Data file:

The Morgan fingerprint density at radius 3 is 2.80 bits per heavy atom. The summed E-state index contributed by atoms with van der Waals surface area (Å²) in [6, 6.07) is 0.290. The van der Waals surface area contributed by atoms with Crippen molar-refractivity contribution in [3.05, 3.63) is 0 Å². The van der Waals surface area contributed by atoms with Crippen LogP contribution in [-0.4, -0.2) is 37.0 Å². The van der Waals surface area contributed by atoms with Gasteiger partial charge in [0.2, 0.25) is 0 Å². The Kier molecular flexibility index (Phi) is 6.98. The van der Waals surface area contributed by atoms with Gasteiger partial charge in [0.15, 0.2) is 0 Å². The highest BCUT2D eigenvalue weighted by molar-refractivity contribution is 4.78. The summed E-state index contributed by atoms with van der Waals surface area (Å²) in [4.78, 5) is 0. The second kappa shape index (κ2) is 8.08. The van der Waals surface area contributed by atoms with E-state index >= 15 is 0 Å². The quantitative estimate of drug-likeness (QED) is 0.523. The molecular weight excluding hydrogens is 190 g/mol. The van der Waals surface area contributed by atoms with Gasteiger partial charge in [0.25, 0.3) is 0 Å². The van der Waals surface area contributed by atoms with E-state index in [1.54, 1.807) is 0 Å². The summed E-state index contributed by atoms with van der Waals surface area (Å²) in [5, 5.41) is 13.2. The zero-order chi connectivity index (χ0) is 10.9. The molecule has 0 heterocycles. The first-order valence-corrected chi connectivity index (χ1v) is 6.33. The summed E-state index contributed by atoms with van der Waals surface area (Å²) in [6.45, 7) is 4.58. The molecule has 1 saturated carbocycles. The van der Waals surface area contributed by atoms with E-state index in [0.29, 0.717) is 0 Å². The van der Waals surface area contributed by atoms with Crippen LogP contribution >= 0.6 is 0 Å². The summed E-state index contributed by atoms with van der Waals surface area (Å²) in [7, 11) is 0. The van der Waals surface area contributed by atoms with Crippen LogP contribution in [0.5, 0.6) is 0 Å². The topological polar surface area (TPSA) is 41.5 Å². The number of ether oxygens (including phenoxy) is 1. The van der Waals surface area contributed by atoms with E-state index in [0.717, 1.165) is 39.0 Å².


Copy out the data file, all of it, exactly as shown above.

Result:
The Morgan fingerprint density at radius 3 is 2.80 bits per heavy atom. The summed E-state index contributed by atoms with van der Waals surface area (Å²) in [6, 6.07) is 0.290. The van der Waals surface area contributed by atoms with Crippen molar-refractivity contribution in [3.05, 3.63) is 0 Å². The van der Waals surface area contributed by atoms with Crippen LogP contribution in [-0.4, -0.2) is 37.0 Å². The van der Waals surface area contributed by atoms with Gasteiger partial charge in [0.2, 0.25) is 0 Å². The Kier molecular flexibility index (Phi) is 6.98. The van der Waals surface area contributed by atoms with Gasteiger partial charge in [0.15, 0.2) is 0 Å². The highest BCUT2D eigenvalue weighted by molar-refractivity contribution is 4.78. The summed E-state index contributed by atoms with van der Waals surface area (Å²) in [4.78, 5) is 0. The second kappa shape index (κ2) is 8.08. The van der Waals surface area contributed by atoms with E-state index >= 15 is 0 Å². The quantitative estimate of drug-likeness (QED) is 0.523. The molecular weight excluding hydrogens is 190 g/mol. The van der Waals surface area contributed by atoms with Gasteiger partial charge in [0.25, 0.3) is 0 Å². The van der Waals surface area contributed by atoms with E-state index in [1.54, 1.807) is 0 Å². The summed E-state index contributed by atoms with van der Waals surface area (Å²) in [5, 5.41) is 13.2. The zero-order chi connectivity index (χ0) is 10.9. The molecule has 0 heterocycles. The first-order valence-corrected chi connectivity index (χ1v) is 6.33. The summed E-state index contributed by atoms with van der Waals surface area (Å²) in [6.45, 7) is 4.58. The molecule has 1 saturated carbocycles. The van der Waals surface area contributed by atoms with E-state index in [0.29, 0.717) is 0 Å². The van der Waals surface area contributed by atoms with Crippen LogP contribution >= 0.6 is 0 Å². The summed E-state index contributed by atoms with van der Waals surface area (Å²) in [7, 11) is 0. The van der Waals surface area contributed by atoms with Crippen LogP contribution in [0.5, 0.6) is 0 Å². The topological polar surface area (TPSA) is 41.5 Å². The number of ether oxygens (including phenoxy) is 1. The van der Waals surface area contributed by atoms with E-state index in [0.717, 1.165) is 39.0 Å².